If you notice an egg binding in an early stage, in most cases the avian vet will be able to save the bird's life by getting the egg out of the body. There is a special way to squeeze it out by a gentle massage without breaking the shell. Sometimes this doesn't work and a surgery is the only way to get the egg out. Please do not try to press the egg out of the hen's cloaca! The shell easily breaks and it would for sure injure the sensitive mucosa inside the oviduct. Internal bleedings, infections or even a deadly blood poisoning could be the results of such an "experiment".
Most hens keep on producing eggs after they have become eggbound. In general, it's no problem for them to pass their eggs, but sometimes vets find out that there is an infection of the oviduct and therefore they treat the birds with hormones to stop the hens from producing any further eggs. The effects of these medicaments will run out within a few weeks or at most some months.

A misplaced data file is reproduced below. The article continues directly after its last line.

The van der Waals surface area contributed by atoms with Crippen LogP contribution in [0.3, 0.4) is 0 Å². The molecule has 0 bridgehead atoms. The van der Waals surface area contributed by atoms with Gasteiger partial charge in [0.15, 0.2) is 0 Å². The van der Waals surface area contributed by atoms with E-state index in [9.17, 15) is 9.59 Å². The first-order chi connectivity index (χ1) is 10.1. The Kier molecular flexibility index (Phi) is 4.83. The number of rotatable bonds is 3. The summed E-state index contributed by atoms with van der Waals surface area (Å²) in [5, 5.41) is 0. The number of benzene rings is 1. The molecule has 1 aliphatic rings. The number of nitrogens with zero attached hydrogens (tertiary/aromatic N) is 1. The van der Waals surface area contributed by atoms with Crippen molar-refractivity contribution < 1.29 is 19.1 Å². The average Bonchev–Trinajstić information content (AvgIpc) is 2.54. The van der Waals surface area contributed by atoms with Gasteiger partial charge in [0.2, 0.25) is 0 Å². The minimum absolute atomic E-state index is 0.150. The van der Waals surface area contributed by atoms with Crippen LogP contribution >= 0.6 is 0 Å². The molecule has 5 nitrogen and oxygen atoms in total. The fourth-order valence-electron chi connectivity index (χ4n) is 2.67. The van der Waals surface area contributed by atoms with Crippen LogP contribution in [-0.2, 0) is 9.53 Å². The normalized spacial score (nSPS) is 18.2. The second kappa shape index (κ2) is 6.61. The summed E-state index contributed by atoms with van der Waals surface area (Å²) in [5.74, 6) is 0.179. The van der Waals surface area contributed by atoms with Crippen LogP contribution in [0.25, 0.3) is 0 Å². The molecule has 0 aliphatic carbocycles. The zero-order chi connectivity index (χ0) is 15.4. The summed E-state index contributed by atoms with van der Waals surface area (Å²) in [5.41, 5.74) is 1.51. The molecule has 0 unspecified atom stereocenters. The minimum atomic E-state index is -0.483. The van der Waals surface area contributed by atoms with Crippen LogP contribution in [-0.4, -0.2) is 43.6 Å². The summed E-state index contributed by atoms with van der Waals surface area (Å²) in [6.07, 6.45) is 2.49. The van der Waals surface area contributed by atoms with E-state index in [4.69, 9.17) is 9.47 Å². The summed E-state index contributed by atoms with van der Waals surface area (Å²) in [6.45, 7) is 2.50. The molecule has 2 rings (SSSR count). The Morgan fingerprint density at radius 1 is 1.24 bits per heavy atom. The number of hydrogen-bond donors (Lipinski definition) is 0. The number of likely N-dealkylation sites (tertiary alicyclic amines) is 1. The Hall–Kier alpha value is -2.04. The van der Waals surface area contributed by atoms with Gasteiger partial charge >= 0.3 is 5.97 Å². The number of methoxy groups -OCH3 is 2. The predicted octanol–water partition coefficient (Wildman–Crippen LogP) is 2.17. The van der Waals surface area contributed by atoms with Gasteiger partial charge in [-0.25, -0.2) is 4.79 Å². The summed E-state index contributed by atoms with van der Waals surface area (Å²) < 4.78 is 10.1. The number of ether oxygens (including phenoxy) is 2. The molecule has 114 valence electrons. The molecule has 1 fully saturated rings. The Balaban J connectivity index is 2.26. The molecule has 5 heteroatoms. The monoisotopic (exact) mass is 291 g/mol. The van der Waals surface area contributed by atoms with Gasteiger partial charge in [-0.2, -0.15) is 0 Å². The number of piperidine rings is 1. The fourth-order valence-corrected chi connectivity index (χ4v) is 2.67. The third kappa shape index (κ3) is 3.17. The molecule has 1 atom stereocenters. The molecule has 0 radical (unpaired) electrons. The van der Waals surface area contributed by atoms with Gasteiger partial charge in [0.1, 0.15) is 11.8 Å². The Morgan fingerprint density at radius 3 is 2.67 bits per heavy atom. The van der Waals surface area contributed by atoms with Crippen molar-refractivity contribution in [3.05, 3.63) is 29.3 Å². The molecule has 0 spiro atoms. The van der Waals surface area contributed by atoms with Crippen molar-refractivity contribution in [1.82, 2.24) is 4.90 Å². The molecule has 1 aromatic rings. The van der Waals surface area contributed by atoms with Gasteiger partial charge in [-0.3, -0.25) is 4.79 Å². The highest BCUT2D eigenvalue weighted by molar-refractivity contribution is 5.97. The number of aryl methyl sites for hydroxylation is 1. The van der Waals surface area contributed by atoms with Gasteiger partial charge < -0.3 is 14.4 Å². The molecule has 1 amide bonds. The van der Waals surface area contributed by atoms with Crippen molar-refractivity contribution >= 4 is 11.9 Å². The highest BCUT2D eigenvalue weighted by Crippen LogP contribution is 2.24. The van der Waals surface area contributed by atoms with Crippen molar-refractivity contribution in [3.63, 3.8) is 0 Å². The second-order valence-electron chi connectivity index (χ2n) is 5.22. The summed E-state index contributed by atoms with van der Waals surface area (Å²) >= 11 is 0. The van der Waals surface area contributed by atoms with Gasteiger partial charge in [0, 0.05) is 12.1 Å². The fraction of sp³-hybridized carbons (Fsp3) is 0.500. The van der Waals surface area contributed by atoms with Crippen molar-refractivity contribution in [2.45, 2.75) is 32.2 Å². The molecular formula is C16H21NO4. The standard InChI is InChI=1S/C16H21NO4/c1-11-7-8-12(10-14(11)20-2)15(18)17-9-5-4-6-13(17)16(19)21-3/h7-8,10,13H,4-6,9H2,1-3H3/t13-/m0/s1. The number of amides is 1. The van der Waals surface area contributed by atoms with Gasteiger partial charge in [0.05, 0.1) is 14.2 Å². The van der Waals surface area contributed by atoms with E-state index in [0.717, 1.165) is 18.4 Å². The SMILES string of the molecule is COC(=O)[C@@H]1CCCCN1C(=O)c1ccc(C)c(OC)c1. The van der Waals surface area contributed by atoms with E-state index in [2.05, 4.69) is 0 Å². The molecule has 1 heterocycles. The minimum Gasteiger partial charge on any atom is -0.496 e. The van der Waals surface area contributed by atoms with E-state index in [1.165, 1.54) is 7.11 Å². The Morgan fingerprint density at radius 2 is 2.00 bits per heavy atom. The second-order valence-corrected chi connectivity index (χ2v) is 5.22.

The only way to save a bird's life after an oviduct prolapse is an emergency surgery which should take place as soon as possible. In fact it is important that no tissue dies off: The larger the necrosis is the higher is the risk of dying. To be honest, even with immediate medical intervention the chances for survival are uncertain for the affected hen. If you don't interfere and leave the bird in its flock, something terrible will happen. Birds who remain untreated will become weaker and weaker due to their severe injury. Their flockmates will soon begin to bite the bloody part of the body, this type of cannibalism is a typical behaviour in birds (even in budgies!) and it is known as pickout.